I asserted, in Step 2, that only one web link would ever be needed for any particular chapter. I had a feeling I would be wrong, and I am.
On page 18, just five pages from the end, the “action” moves from the Martello tower to the “Forty Foot Hole”. It’s too small a feature to find easily on Google Maps. In any case, it’s just below the Martello Tower.
I have added a comment that will tell someone that “This is just below the Martello Tower, a creek opening up by rocky mouth into the sea.” Now I don’t find that to be adequate, and I find meaning in its opening up so directly into Wales, away from Ireland–as had been noted earlier by the mailship leaving daily. from Kingstown Pier, for freedom. Actually, there’s quite a bit going on, with Mulligan “ape-ing” Icarus, and freedom as the mainland straight in our sites.
Here’s a problem. Martello Tower is mentioned many times. The words “forty foot” are only mentioned once, and who knows what Joyce is talking about. All of a sudden, they’ve gone from eating breakfast (“rashers”) to diving in a pool.
I have tried a direct hyperlink, but how would someone find it?
I am trying the Rectangle Link Tool, available in PDFxChange. With it draw an area rectangular–oooor, some sort of polygon–for which any combination of the following are possible in an Actions List:
- Add “Go to a page in this document” . . .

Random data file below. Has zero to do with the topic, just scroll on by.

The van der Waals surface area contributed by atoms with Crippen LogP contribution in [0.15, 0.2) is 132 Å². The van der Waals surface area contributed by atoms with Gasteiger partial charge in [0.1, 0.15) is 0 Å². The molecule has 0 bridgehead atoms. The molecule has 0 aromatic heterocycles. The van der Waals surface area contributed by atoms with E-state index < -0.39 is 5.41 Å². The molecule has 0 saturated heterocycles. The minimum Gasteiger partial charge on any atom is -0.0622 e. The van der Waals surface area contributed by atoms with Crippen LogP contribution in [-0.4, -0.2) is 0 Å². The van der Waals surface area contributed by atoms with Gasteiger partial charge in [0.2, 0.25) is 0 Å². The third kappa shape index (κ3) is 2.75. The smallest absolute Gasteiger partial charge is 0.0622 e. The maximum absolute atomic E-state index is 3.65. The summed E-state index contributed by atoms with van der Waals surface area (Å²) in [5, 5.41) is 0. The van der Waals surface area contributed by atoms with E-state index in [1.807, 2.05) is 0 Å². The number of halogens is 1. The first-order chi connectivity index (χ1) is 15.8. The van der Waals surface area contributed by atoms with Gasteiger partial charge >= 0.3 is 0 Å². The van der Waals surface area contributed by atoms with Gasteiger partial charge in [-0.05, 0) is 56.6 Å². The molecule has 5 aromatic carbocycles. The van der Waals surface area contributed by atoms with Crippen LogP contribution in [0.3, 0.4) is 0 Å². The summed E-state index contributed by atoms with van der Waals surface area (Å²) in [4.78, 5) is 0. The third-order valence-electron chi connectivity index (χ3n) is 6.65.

- Add “Go to a page in another document” . . .
- Add “Open a web link” . . .
- Add “Open a file” . . .
I have yet to use all four or so functions at once, but I do wonder whether this would be an explosion of references.
Contradicting myself, I will place a small Rectangular Link around the Comment line underneath the words “Forty Foot”. This will give me a comment, for those who just need a little reminding, and a link to “http://emsah.uq.edu.au/ulysses/telemachus.htm” for those who don’t. I love this set of pages: James Joyce’ Ulysses: A Dublin Tour. It feels as close to a “You Are There” day as anything I’ve experienced in Web sites.
I could also use some of the other features. I could add an audio file to play when there are references to “Who Goes with Fergus?” There may come a day when I will need to send users to some special glossary, in this page or another. I hope not. I do not want this to digital annotation to look like a music box.
Now I must follow suit and place a similar link underneath the first instance of “Martello Tower”. However, that is only mentioned obliquely, and by the Englishman Haines–out of slight curiosity.
Fortunately, Mulligan grandly “faced about and blessed gravely thrice the tower, the surrounding land and the awaking mountains.” That is fitting, and it is in the first 100 words. One is not likely to lose this, despite the many references to the “tower”.